Beliefs:

Michael J. O'Loughlin

Michael J. O'Loughlin

Michael J. O’Loughlin writes about religion and politics from Washington, D.C., paying close attention to the role of the Catholic Church in public life. His writing has appeared in Religion & Politics, the Jesuit magazine America, on BustedHalo.com, and in Duke Divinity School’s Faith & Leadership.

9 Comments

  1. A lot of people have been waiting to see just where the new Pope really stands in light of the current gay-rights/gay-marriage juggernaut. He has made himself crystal clear when it comes to helping the poor and eschewing papal finery, but now it’s time for him to clearly tell the world where he really stands (and doesn’t stand) when it comes to the gay stuff.

    So far, the Pope continues to avoid giving exact answers (and that includes today’s remarks about “gay priests”), but apparently he knows he’ll have to take some risks and give some straight answers, sooner or later.

    • Ronald Sevenster

      From the core of unchangeable Church doctrine is clear enough that there never can be or will be a catholic gay marriage. Neither can there nor will be a redefinition of homosexual activity as mortally sinful. The friendly tone of Pope Francis has a pastoral objective, which is not to exclude people unnecessarily, but attract them to the Church, where they can find the opportunities of repentance and of pursuing a lifestyle which respects the commandments of God.

      The Pope’s saying that the homosexual inclination is not sinful should be interpreted according to the axioms of catholic moral theology. It just means that a person who unwillingly experiences same-sex attraction is not blameworthy. It is without doubt, however, that this attraction is a distortion of the natural order, which finds its deeper root in the general human condition of Original Sin. Although Original Sin itself is removed through Christ’s redemption, the damaging effects remain.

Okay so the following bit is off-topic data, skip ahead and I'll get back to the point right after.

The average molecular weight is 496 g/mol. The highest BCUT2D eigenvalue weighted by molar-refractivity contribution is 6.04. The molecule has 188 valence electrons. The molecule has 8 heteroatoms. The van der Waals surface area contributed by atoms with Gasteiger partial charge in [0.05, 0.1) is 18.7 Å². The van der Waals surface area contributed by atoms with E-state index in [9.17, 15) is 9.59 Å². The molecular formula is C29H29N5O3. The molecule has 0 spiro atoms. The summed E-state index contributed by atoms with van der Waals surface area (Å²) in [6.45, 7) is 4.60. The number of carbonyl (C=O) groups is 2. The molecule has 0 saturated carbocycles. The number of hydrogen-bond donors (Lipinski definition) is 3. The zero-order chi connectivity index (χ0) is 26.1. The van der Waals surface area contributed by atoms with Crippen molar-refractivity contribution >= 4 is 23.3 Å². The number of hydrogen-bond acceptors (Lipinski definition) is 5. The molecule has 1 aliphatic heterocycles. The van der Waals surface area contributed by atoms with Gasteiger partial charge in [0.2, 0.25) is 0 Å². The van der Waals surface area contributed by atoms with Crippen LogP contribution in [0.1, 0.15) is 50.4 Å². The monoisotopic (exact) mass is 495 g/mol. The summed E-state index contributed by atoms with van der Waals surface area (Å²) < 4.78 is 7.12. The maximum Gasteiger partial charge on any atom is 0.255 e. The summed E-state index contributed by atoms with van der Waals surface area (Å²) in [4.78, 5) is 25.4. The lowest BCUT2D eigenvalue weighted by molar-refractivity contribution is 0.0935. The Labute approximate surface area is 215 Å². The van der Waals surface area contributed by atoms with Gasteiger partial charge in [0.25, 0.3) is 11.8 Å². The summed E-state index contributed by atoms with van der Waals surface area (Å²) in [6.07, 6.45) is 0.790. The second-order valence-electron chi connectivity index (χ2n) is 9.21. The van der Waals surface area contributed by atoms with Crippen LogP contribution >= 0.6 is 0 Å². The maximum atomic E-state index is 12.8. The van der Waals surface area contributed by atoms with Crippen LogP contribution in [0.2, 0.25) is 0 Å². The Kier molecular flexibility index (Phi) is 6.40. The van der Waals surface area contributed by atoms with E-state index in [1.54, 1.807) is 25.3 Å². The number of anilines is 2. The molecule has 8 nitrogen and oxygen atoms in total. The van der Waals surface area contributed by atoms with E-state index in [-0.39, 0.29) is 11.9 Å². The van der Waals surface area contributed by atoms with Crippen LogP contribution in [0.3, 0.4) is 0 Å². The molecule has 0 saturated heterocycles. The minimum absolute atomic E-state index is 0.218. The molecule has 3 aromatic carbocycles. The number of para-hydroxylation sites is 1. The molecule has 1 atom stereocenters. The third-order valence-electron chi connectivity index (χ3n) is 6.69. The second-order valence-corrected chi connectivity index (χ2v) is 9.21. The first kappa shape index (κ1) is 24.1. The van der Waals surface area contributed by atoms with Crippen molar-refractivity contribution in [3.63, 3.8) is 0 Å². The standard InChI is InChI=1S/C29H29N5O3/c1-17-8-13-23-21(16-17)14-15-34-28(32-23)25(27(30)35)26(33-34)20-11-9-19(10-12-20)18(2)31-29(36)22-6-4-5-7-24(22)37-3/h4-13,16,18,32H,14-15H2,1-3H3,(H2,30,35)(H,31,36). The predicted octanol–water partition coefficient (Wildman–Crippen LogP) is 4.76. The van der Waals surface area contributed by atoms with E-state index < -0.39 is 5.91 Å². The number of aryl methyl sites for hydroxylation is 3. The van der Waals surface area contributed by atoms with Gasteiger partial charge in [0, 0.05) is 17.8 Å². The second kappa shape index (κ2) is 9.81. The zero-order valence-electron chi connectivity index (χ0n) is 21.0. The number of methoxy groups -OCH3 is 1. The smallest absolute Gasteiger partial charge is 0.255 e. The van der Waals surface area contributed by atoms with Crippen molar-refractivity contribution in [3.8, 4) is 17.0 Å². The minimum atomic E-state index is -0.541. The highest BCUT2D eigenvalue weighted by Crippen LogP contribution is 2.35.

2. As a former member of the Roman Catholic body who is continuing his journey in the Catholic faith via the Evangelical Catholic Church, I am happy to hear a more pastoral turn of a phrase from Pope Francis. I believe that it should be clear that there is a profound difference between accepting priest who are gay and accepting gay priests. When and only when the Pope and Roman Catholic Bishops end their lobbying against marriage equality and equal civil rights for gays and lesbians will the mantle of marginalization be lifted from the body of the Roman Catholic Church.

  3. I find myself especially drawn to Francis’ call for a deep theology of women, because that just does not exist. I have been active in the Catholic church for over 20 years, and have sometimes gone where other women haven’t. The conversations with male counterparts, however, are not very fruitful because they are always held in the context of a male anthropology and spirituality. An exploration of this ‘deep theology of women’ by women primarily and respected by all, will open the hearts and minds of generations of women and men yet to come.